U.S., China open textile agreement discussions
Forrest Laws Farm Press Editorial Staff
U.S. and Chinese officials have opened talks on a new comprehensive trade agreement aimed at reducing some of the tension over surging textile and apparel imports from the People's Republic of China.
The talks, which got under way in San Francisco Aug. 16, could lead to the replacement of the temporary safeguard provisions permitted under China's 2001 WTO accession agreement with longer-term restrictions on numerous categories of Chinese textile and apparel exports.
U.S. textile manufacturing organizations applauded the beginning of the negotiations while importer and retailer groups complained that the restrictions could make clothing more expensive for U.S. consumers.
The manufacturers said they were encouraged by reports from the talks. "We were pleased that the U.S. government's initial proposal to the Chinese covered a broad range of categories and would last through the end of 2008," the American Manufacturing Trade Action Coalition said.
"However, the negotiations are a long way from conclusion, and key details remain unresolved."
The Office of the U.S. Trade Representative, the lead agency in the talks, said the negotiations were partly a response to calls by members of Congress for a more comprehensive textile agreement with China.
Rep. Robin Hayes, R-N.C., said he changed his vote in favor of the Dominican Republic-Central America Free Trade Agreement, which passed the House by a vote of 217-215 last month, because of administration promises it would provide relief to the U.S. textile industry.
"Not until the administration said it would work with the industry on the issue of exploding imports from China was I able to support DR-CAFTA," Hayes said in a statement following the vote.
The Committee for the Implementation of Textile Agreements also announced it was delaying a decision on seeking consultations on safeguard petitions for six categories of textile and apparel products until Aug. 31.
That announcement and the opening of the San Francisco talks came as the U.S. government announced that U.S. textile and apparel imports from China rose 47 percent in 2005 compared to 2004. As of June 2005, China held a 32 percent share of the U.S. textile and apparel market.
U.S. textile manufacturing groups reportedly are pushing for a 7.5 percent limit on the annual growth of numerous categories of textile and apparel products from China, or a slightly lower target than the annual growth rates of 8 percent to 12.5 percent permitted in an agreement concluded by the European Union and China last spring.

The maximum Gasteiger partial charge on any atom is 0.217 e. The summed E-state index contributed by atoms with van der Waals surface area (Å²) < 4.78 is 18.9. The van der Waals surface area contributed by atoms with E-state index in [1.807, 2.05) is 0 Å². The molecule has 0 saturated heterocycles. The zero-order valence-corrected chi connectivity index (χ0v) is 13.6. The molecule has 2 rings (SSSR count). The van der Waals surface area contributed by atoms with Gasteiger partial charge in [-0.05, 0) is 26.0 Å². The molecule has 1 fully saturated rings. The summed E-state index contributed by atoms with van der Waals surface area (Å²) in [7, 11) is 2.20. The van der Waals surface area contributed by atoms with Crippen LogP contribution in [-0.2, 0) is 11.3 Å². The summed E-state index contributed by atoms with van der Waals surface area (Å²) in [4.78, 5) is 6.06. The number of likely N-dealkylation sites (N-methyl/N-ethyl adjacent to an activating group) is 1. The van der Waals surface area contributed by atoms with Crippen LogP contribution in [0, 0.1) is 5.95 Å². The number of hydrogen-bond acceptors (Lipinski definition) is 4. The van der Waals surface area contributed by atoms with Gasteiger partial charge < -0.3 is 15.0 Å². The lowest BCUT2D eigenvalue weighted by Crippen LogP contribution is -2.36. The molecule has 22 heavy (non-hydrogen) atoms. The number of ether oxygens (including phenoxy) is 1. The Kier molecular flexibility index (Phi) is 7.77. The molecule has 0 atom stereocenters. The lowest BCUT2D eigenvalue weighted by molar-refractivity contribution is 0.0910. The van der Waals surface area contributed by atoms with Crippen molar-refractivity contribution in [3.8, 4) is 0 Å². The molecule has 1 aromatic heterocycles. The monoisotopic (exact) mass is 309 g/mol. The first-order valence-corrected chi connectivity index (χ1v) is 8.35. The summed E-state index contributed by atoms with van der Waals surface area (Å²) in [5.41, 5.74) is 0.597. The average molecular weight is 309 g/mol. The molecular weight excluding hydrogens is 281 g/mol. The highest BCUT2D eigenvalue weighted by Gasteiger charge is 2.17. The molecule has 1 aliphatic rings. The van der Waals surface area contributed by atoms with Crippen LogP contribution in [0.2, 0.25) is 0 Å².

U.S. importers, on the other hand, have been lobbying for limits of 20 percent to 25 percent annually, according to Laura Jones, executive director of the United States Association of Importers of Textile and Apparel.
"We would like to see some kind of agreement guaranteeing that when people place their orders they will get their goods," she was quoted as saying. "The level of 7.5 percent is nothing. You need to address the realities of the potential of the Chinese market."
Manufacturing groups maintain, however, that the latest import figures show that Chinese manufacturers continue to use government subsidies and currency manipulation to cut its prices and further dismantle any competition that remains in the United States and thwart garment makers in other countries.
"In sensitive apparel categories, some of the price decreases are astounding," said Auggie Tantillo, executive director of the American Manufacturing Trade Action Coalition. He cited cotton trousers as an example.
"Year to date through June 2004, the United States imported 11,240,616 pair of cotton trousers from China at an average cost of $10.54 per pair. Year to date through 2005, the United States imported 209,604,072 pair of cotton trousers at an average cost of $4.85 - a price decrease of 54 percent."
In contrast, the United States imported 914,636,784 pair of cotton trousers at an average cost of $5.92 per pair to date in 2005, up 0.7 percent from $5.88 per pair during the same period in 2004.
"When China can drop its price on cotton trousers by 54 percent while the rest of the world increased 0.7 percent, something is wrong," said Tantillo. "Clearly, China is using unfair trade practices such as direct subsidies, currency manipulation and export tax rebates to artificially lower its prices to monopolize the U.S. apparel market."